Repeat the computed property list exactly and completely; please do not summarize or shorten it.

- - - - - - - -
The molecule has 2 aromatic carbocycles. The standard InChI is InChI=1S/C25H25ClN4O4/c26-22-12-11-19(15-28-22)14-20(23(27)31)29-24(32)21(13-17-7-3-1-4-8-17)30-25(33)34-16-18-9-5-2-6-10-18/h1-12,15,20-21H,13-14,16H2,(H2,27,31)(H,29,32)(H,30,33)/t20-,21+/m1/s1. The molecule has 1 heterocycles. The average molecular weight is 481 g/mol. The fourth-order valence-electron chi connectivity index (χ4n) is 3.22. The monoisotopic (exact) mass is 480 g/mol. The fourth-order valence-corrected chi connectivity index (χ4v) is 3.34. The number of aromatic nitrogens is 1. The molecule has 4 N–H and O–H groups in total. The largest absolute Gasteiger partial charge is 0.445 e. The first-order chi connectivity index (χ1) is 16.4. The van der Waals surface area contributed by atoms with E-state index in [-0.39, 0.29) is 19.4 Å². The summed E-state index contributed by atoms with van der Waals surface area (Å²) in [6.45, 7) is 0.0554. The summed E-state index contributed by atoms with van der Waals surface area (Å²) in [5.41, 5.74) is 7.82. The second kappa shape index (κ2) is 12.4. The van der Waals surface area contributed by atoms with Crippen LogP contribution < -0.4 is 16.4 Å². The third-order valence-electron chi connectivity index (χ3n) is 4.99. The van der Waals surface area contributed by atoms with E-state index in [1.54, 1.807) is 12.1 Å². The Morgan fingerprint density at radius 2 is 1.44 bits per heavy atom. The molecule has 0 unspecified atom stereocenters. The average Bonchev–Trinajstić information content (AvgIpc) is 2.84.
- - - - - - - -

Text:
The molecule has 2 aromatic carbocycles. The standard InChI is InChI=1S/C25H25ClN4O4/c26-22-12-11-19(15-28-22)14-20(23(27)31)29-24(32)21(13-17-7-3-1-4-8-17)30-25(33)34-16-18-9-5-2-6-10-18/h1-12,15,20-21H,13-14,16H2,(H2,27,31)(H,29,32)(H,30,33)/t20-,21+/m1/s1. The molecule has 1 heterocycles. The average molecular weight is 481 g/mol. The fourth-order valence-electron chi connectivity index (χ4n) is 3.22. The monoisotopic (exact) mass is 480 g/mol. The fourth-order valence-corrected chi connectivity index (χ4v) is 3.34. The number of aromatic nitrogens is 1. The molecule has 4 N–H and O–H groups in total. The largest absolute Gasteiger partial charge is 0.445 e. The first-order chi connectivity index (χ1) is 16.4. The van der Waals surface area contributed by atoms with E-state index in [-0.39, 0.29) is 19.4 Å². The summed E-state index contributed by atoms with van der Waals surface area (Å²) in [6.45, 7) is 0.0554. The summed E-state index contributed by atoms with van der Waals surface area (Å²) in [5.41, 5.74) is 7.82. The second kappa shape index (κ2) is 12.4. The van der Waals surface area contributed by atoms with Crippen LogP contribution < -0.4 is 16.4 Å². The third-order valence-electron chi connectivity index (χ3n) is 4.99. The van der Waals surface area contributed by atoms with E-state index in [1.54, 1.807) is 12.1 Å². The Morgan fingerprint density at radius 2 is 1.44 bits per heavy atom. The molecule has 0 unspecified atom stereocenters. The average Bonchev–Trinajstić information content (AvgIpc) is 2.84.